Featured Research

from universities, journals, and other organizations

Information overload in the era of 'big data'

Date:
August 20, 2012
Source:
American Journal of Botany
Summary:
The ability of botanists and other scientists to generate data quickly and cheaply is surpassing their ability to access and analyze it. Scientists facing too much information rely on computers to search large data sets for patterns that are beyond the capability of humans to recognize. New tools called ontologies provide the rules computers need to transform information into knowledge, by attaching meaning to data, thereby making those data more retrievable and understandable.

Botany is plagued by the same problem as the rest of science and society: our ability to generate data quickly and cheaply is surpassing our ability to access and analyze it. In this age of big data, scientists facing too much information rely on computers to search large data sets for patterns that are beyond the capability of humans to recognize -- but computers can only interpret data based on the strict set of rules in their programming.

New tools called ontologies provide the rules computers need to transform information into knowledge, by attaching meaning to data, thereby making those data retrievable by computers and more understandable to human beings. Ontology, from the Greek word for the study of being or existence, traditionally falls within the purview of philosophy, but the term is now used by computer and information scientists to describe a strategy for representing knowledge in a consistent fashion. An ontology in this contemporary sense is a description of the types of entities within a given domain and the relationships among them.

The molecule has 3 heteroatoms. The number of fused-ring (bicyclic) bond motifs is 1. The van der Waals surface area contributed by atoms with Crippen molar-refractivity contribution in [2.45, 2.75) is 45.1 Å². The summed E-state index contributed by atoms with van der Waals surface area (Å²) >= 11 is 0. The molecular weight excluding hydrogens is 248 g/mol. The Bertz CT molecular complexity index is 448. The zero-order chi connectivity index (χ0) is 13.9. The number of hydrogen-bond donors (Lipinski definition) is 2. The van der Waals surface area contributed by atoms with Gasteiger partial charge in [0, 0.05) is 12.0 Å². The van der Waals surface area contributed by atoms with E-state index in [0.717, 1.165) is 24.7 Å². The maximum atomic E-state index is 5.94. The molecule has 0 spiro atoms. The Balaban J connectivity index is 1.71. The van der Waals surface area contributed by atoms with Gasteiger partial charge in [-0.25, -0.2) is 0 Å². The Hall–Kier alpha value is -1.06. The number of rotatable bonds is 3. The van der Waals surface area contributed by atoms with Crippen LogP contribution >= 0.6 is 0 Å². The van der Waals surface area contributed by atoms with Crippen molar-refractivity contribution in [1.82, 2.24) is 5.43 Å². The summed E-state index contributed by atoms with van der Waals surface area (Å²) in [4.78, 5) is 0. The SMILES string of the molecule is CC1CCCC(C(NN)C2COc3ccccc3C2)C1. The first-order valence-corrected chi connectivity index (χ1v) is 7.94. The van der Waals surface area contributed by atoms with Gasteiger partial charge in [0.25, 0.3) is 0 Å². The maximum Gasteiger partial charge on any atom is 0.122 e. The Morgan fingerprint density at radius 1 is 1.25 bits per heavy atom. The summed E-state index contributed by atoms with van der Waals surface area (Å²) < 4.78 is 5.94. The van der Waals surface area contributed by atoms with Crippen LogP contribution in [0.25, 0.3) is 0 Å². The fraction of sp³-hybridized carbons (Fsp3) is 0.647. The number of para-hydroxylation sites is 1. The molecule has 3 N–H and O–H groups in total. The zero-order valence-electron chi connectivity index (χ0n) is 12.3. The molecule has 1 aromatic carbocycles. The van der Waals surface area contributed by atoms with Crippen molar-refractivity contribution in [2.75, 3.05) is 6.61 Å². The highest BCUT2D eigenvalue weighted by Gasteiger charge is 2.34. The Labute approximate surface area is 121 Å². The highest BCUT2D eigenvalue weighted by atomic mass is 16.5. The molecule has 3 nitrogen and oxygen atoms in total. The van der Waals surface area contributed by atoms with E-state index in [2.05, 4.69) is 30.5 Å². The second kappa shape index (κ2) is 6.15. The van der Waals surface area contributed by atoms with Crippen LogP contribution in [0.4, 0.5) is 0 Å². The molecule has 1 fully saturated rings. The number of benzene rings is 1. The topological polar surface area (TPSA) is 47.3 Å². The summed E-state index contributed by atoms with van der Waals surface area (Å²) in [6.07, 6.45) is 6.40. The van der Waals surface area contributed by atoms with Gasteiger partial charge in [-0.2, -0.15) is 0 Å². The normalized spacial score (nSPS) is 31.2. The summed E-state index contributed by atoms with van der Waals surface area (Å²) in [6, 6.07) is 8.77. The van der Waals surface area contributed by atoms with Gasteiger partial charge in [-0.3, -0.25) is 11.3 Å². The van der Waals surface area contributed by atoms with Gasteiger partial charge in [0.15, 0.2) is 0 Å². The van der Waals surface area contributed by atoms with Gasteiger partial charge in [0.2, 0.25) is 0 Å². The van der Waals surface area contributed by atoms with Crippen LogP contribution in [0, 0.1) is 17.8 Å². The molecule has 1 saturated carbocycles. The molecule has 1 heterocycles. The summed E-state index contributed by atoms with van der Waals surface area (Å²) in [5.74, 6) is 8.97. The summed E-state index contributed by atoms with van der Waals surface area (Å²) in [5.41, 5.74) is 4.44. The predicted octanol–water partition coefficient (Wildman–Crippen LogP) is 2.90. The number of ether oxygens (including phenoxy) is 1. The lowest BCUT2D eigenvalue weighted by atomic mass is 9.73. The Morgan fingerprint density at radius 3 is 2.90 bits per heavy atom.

A new article in this month's American Journal of Botany by Ramona Walls (New York Botanical Garden) and colleagues describes how scientists build ontologies such as the Plant Ontology (PO) and how these tools can transform plant science by facilitating new ways of gathering and exploring data.

When data from many divergent sources, such as data about some specific plant organ, are associated or "tagged" with particular terms from a single ontology or set of interrelated ontologies, the data become easier to find, and computers can use the logical relationships in the ontologies to correctly combine the information from the different databases. Moreover, computers can also use ontologies to aggregate data associated with the different subclasses or parts of entities.

For example, suppose a researcher is searching online for all examples of gene expression in a leaf. Any botanist performing this search would include experiments that described gene expression in petioles and midribs or in a frond. However, a search engine would not know that it needs to include these terms in its search -- unless it was told that a frond is a type of leaf, and that every petiole and every midrib are parts of some leaf. It is this information that ontologies provide.

The article in the American Journal of Botany by Walls and colleagues describes what ontologies are, why they are relevant to plant science, and some of the basic principles of ontology development. It includes an overview of the ontologies that are relevant to botany, with a more detailed description of the PO and the challenges of building an ontology that covers all green plants. The article also describes four keys areas of plant science that could benefit from the use of ontologies: (1) comparative genetics, genomics, phenomics, and development; (2) taxonomy and systematics; (3) semantic applications; and (4) education. Although most of the examples in this article are drawn from plant science, the principles could apply to any group of organisms, and the article should be of interest to zoologists as well.